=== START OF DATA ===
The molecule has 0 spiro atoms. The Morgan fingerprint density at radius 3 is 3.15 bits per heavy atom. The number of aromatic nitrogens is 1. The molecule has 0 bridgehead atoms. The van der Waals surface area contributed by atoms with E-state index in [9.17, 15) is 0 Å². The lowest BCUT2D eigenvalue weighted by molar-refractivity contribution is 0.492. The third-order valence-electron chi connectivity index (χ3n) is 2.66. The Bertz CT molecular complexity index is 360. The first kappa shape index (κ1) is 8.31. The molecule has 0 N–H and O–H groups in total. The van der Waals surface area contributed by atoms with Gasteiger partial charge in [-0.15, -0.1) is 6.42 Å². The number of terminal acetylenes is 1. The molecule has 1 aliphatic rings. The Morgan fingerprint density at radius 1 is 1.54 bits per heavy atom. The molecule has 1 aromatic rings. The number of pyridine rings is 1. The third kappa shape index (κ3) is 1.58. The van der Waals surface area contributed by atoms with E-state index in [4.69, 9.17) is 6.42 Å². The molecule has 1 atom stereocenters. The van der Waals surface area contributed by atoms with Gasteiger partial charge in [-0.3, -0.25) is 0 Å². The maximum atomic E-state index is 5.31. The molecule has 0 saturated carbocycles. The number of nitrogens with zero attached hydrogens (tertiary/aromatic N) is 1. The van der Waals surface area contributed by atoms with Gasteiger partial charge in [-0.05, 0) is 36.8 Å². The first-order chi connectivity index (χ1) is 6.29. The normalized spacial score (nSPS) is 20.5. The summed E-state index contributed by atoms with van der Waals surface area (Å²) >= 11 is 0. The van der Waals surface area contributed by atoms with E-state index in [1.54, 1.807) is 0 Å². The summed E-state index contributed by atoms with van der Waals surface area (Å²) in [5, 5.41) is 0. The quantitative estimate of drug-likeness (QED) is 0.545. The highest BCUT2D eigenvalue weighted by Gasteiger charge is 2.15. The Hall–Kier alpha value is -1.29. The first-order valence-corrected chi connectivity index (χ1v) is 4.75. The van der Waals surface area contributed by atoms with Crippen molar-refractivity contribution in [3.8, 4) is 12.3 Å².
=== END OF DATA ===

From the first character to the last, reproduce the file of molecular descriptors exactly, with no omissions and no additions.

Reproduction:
The molecule has 0 spiro atoms. The Morgan fingerprint density at radius 3 is 3.15 bits per heavy atom. The number of aromatic nitrogens is 1. The molecule has 0 bridgehead atoms. The van der Waals surface area contributed by atoms with E-state index in [9.17, 15) is 0 Å². The lowest BCUT2D eigenvalue weighted by molar-refractivity contribution is 0.492. The third-order valence-electron chi connectivity index (χ3n) is 2.66. The Bertz CT molecular complexity index is 360. The first kappa shape index (κ1) is 8.31. The molecule has 0 N–H and O–H groups in total. The van der Waals surface area contributed by atoms with Gasteiger partial charge in [-0.15, -0.1) is 6.42 Å². The number of terminal acetylenes is 1. The molecule has 1 aliphatic rings. The Morgan fingerprint density at radius 1 is 1.54 bits per heavy atom. The molecule has 1 aromatic rings. The number of pyridine rings is 1. The third kappa shape index (κ3) is 1.58. The van der Waals surface area contributed by atoms with E-state index in [4.69, 9.17) is 6.42 Å². The molecule has 1 atom stereocenters. The van der Waals surface area contributed by atoms with Gasteiger partial charge in [-0.3, -0.25) is 0 Å². The maximum atomic E-state index is 5.31. The molecule has 0 saturated carbocycles. The number of nitrogens with zero attached hydrogens (tertiary/aromatic N) is 1. The van der Waals surface area contributed by atoms with Gasteiger partial charge in [-0.05, 0) is 36.8 Å². The first-order chi connectivity index (χ1) is 6.29. The normalized spacial score (nSPS) is 20.5. The summed E-state index contributed by atoms with van der Waals surface area (Å²) >= 11 is 0. The van der Waals surface area contributed by atoms with E-state index in [1.54, 1.807) is 0 Å². The summed E-state index contributed by atoms with van der Waals surface area (Å²) in [5, 5.41) is 0. The quantitative estimate of drug-likeness (QED) is 0.545. The highest BCUT2D eigenvalue weighted by Gasteiger charge is 2.15. The Hall–Kier alpha value is -1.29. The first-order valence-corrected chi connectivity index (χ1v) is 4.75. The van der Waals surface area contributed by atoms with Crippen molar-refractivity contribution in [3.8, 4) is 12.3 Å².